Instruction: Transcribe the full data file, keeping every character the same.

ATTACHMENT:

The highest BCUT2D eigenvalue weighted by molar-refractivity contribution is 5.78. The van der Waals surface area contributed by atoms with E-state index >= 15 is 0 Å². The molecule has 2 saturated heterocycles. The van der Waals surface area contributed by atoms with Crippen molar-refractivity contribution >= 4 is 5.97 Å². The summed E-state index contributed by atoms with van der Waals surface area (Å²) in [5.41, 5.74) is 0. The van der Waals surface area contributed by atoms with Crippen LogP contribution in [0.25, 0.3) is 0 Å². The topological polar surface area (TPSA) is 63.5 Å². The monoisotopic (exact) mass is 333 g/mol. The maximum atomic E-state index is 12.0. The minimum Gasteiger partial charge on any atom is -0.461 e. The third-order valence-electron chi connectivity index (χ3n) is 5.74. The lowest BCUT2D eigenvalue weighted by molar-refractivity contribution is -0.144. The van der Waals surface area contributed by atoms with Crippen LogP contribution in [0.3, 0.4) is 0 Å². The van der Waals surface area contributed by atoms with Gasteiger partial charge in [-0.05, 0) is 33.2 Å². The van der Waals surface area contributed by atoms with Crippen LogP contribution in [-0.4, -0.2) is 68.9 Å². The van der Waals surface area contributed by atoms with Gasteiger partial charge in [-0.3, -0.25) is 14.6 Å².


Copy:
The highest BCUT2D eigenvalue weighted by molar-refractivity contribution is 5.78. The van der Waals surface area contributed by atoms with E-state index >= 15 is 0 Å². The molecule has 2 saturated heterocycles. The van der Waals surface area contributed by atoms with Crippen molar-refractivity contribution >= 4 is 5.97 Å². The summed E-state index contributed by atoms with van der Waals surface area (Å²) in [5.41, 5.74) is 0. The van der Waals surface area contributed by atoms with Crippen LogP contribution in [0.25, 0.3) is 0 Å². The topological polar surface area (TPSA) is 63.5 Å². The monoisotopic (exact) mass is 333 g/mol. The maximum atomic E-state index is 12.0. The minimum Gasteiger partial charge on any atom is -0.461 e. The third-order valence-electron chi connectivity index (χ3n) is 5.74. The lowest BCUT2D eigenvalue weighted by molar-refractivity contribution is -0.144. The van der Waals surface area contributed by atoms with Crippen LogP contribution in [0.3, 0.4) is 0 Å². The van der Waals surface area contributed by atoms with Gasteiger partial charge in [-0.05, 0) is 33.2 Å². The van der Waals surface area contributed by atoms with Crippen LogP contribution in [-0.4, -0.2) is 68.9 Å². The van der Waals surface area contributed by atoms with Gasteiger partial charge in [-0.3, -0.25) is 14.6 Å².